There are considerations other than merely technical ones which have weight in determining the quality and quantity of a man’s work in the shop. For instance, what is distinctly and, pre-eminently the mark of the superior workman? I would unhesitatingly put it as self-respect. The good workman justly appreciates his abilities; and this self appreciation is as far as can be from unwarranted and inordinate self-conceit.
A man in a machine shop, like a man anywhere else in life, who knows how to do good work, knows well enough when he does good work, knows as well as anyone the value of it, and cannot be got to willingly waste it. Work that is wasted is never good work nor done by a good workman. Work may be like choice butter upon good bread, or it may be like the same butter daubed upon the sleeve of your best coat, and then it is not good work.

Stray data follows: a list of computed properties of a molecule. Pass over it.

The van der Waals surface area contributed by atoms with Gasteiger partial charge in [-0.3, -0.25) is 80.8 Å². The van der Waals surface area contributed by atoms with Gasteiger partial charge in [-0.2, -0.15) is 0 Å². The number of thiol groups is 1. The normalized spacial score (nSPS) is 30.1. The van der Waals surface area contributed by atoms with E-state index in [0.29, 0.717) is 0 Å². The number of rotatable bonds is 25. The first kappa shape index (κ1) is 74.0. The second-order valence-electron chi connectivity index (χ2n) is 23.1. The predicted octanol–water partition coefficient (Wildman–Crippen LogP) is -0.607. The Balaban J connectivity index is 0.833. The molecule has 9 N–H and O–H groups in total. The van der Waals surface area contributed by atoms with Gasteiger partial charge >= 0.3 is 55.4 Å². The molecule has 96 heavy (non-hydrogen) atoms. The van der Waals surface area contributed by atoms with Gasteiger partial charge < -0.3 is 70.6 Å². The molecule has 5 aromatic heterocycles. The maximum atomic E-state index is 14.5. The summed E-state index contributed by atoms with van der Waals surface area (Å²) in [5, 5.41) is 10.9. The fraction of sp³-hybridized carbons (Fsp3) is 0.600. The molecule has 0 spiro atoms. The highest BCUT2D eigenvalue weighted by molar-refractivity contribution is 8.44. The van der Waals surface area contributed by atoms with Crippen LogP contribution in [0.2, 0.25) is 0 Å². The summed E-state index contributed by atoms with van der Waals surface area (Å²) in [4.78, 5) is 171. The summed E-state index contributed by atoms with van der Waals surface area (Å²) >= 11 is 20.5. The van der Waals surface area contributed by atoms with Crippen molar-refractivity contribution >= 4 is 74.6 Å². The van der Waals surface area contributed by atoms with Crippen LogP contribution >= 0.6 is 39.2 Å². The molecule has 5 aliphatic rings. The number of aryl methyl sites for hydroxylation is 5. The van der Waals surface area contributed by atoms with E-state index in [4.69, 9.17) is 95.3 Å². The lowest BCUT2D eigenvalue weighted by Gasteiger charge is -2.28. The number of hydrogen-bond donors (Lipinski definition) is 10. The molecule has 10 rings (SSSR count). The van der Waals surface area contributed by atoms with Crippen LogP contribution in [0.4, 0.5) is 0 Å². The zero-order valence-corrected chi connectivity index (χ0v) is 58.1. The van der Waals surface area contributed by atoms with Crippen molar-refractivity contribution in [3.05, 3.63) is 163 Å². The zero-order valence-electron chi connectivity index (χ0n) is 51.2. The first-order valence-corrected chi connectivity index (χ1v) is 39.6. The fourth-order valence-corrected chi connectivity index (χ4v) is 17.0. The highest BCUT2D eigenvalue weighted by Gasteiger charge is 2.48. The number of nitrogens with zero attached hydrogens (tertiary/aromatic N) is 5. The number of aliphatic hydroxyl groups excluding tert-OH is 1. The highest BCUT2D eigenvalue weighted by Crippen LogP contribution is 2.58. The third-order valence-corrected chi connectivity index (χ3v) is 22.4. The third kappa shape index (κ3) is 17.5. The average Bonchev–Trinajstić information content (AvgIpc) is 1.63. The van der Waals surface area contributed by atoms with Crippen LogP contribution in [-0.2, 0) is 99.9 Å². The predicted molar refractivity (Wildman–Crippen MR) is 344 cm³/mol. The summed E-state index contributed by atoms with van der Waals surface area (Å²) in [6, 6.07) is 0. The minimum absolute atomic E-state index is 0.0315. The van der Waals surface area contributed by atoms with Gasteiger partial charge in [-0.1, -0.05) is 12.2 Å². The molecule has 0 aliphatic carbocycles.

Troy is the great laundry city—put tight fits upon work that is to encounter the rust of a wash-room, and it will bring you profanity instead of praise. The most worthless man in the shop is he who is willing to swing his axe all day and see no chips fly. The man who is in earnest makes every motion tell to the accomplishment of his purpose. He is the man whom I may always safely tell when anything about his work is wrong. He will know that he is precisely the one who should know about it, that he may correct it and avoid a like mistake in future. (more…)